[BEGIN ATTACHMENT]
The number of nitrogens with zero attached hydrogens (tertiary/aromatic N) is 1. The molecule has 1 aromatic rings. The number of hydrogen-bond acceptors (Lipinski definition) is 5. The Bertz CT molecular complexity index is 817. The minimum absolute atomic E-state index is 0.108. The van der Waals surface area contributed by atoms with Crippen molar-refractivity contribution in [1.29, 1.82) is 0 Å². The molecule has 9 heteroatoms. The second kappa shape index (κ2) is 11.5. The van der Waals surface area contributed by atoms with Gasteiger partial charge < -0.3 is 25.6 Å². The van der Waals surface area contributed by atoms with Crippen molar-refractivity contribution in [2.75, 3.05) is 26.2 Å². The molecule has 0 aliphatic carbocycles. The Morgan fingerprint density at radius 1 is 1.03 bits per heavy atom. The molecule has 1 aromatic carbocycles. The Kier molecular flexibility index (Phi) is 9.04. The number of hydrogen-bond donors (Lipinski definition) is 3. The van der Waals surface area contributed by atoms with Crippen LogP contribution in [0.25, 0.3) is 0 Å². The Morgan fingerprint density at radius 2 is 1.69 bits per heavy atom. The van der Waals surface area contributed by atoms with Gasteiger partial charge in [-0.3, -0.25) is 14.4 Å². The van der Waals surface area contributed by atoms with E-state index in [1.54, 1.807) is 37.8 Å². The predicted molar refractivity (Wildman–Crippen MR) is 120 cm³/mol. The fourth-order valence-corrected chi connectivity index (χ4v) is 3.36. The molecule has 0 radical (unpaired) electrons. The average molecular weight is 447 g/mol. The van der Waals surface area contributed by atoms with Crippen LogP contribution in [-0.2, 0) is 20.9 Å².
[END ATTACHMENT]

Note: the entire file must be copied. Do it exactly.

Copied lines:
The number of nitrogens with zero attached hydrogens (tertiary/aromatic N) is 1. The molecule has 1 aromatic rings. The number of hydrogen-bond acceptors (Lipinski definition) is 5. The Bertz CT molecular complexity index is 817. The minimum absolute atomic E-state index is 0.108. The van der Waals surface area contributed by atoms with Crippen molar-refractivity contribution in [1.29, 1.82) is 0 Å². The molecule has 9 heteroatoms. The second kappa shape index (κ2) is 11.5. The van der Waals surface area contributed by atoms with Gasteiger partial charge < -0.3 is 25.6 Å². The van der Waals surface area contributed by atoms with Crippen molar-refractivity contribution in [2.75, 3.05) is 26.2 Å². The molecule has 0 aliphatic carbocycles. The Morgan fingerprint density at radius 1 is 1.03 bits per heavy atom. The molecule has 1 aromatic carbocycles. The Kier molecular flexibility index (Phi) is 9.04. The number of hydrogen-bond donors (Lipinski definition) is 3. The van der Waals surface area contributed by atoms with Crippen LogP contribution in [0.25, 0.3) is 0 Å². The Morgan fingerprint density at radius 2 is 1.69 bits per heavy atom. The van der Waals surface area contributed by atoms with Gasteiger partial charge in [-0.3, -0.25) is 14.4 Å². The van der Waals surface area contributed by atoms with E-state index in [1.54, 1.807) is 37.8 Å². The predicted molar refractivity (Wildman–Crippen MR) is 120 cm³/mol. The fourth-order valence-corrected chi connectivity index (χ4v) is 3.36. The molecule has 0 radical (unpaired) electrons. The average molecular weight is 447 g/mol. The van der Waals surface area contributed by atoms with Crippen LogP contribution in [-0.2, 0) is 20.9 Å².